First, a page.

The Politics of Military Occupation

By Peter M. R. Stirk | Go to book overview

Chapter 4
The Role of Civilian Governors in Military
Occupation

The role of civilian governors in military occupations has been an ambivalent one. From the days of the representatives on mission of revolutionary France, civilian agents and agencies have periodically been seen as symbols of a political intent subversive of the temporary nature of military occupation and military authority.1 Sometimes, military governments have even resisted the establishment of civilian institutions of governance on the grounds that this would imply a premature annexation of the territory.2 Suspicion of civilian agencies culminated in this judgement of a court in the Netherlands after the Second World War: ‘After the cessation of active military operations the then German Reich continued consistently to commit new violations of international law by, inter alia, … setting up in Holland a civil administration which was made independent of a military commander …’.3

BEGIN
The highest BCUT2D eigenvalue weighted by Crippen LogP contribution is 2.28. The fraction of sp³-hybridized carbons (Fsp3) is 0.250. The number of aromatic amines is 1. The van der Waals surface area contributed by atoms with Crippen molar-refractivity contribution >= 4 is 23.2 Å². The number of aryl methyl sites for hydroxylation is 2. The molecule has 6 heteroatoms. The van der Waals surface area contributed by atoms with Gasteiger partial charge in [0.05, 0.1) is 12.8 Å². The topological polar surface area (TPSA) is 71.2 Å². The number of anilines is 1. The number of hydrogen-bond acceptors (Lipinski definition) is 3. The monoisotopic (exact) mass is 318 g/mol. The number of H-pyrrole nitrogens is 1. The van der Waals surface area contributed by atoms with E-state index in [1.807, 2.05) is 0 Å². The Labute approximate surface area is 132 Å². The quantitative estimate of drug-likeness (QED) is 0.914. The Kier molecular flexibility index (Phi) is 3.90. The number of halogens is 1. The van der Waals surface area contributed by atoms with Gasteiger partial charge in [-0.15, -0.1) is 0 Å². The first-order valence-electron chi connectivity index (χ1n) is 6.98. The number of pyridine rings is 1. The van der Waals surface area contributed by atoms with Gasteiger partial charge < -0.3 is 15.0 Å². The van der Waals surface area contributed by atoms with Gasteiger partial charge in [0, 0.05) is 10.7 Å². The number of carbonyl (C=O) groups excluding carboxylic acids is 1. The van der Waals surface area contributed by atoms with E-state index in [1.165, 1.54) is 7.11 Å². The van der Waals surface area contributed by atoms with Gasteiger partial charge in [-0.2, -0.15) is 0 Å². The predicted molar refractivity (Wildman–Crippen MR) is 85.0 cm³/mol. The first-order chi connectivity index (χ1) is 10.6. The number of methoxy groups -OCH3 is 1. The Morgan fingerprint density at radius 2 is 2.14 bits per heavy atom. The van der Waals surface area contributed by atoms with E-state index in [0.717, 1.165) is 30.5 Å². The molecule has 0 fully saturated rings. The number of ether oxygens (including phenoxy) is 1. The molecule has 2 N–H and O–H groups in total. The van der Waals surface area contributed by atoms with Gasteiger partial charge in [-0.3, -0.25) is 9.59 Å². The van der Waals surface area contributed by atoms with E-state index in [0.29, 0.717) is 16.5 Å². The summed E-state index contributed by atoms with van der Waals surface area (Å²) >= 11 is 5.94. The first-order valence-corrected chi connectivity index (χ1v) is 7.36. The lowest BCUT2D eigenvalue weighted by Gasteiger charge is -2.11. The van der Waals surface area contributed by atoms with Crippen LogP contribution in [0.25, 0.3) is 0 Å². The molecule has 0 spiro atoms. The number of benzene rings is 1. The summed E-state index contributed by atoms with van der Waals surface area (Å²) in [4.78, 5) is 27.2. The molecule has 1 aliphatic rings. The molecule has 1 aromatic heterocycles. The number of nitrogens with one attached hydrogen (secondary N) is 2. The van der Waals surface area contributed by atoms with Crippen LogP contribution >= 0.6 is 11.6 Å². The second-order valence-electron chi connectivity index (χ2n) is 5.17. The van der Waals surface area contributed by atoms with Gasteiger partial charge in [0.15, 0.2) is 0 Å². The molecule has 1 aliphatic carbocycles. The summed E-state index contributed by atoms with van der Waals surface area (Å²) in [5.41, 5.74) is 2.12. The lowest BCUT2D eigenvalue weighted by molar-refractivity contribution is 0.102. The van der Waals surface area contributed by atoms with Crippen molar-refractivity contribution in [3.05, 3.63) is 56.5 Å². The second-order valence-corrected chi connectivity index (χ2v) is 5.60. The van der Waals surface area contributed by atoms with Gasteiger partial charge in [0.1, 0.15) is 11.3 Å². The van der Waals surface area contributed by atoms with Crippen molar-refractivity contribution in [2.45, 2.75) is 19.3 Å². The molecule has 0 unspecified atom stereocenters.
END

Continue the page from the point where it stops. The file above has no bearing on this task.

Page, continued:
Yet some role has frequently been conceded, more or less willingly, to civilian agents and agencies with limited integration into a military command structure. Hostility to the idea of authoritarian polities dominated by military bodies has encouraged the search for overarching civilian authority. More recently, the search for a level of legitimacy that, so it seems, cannot be provided by the fact of occupation and the nature of international law alone, has led to the deployment of civilian structures parallel to military structures under the aegis of the United Nations and other international bodies. Such trends have been strengthened by the frustration of military commanders with the intractability of political problems, even where these same commanders have been advocates of integrated systems of command.4 Professed indifference to politics has pointed in the same direction, even where the profession might not be entirely sincere.5 More important was the comment made by General Jackson in relation to his greeting the new head of the United Nations Mission in Kosovo, Bernard Kouchner: ‘it seemed to me important to show

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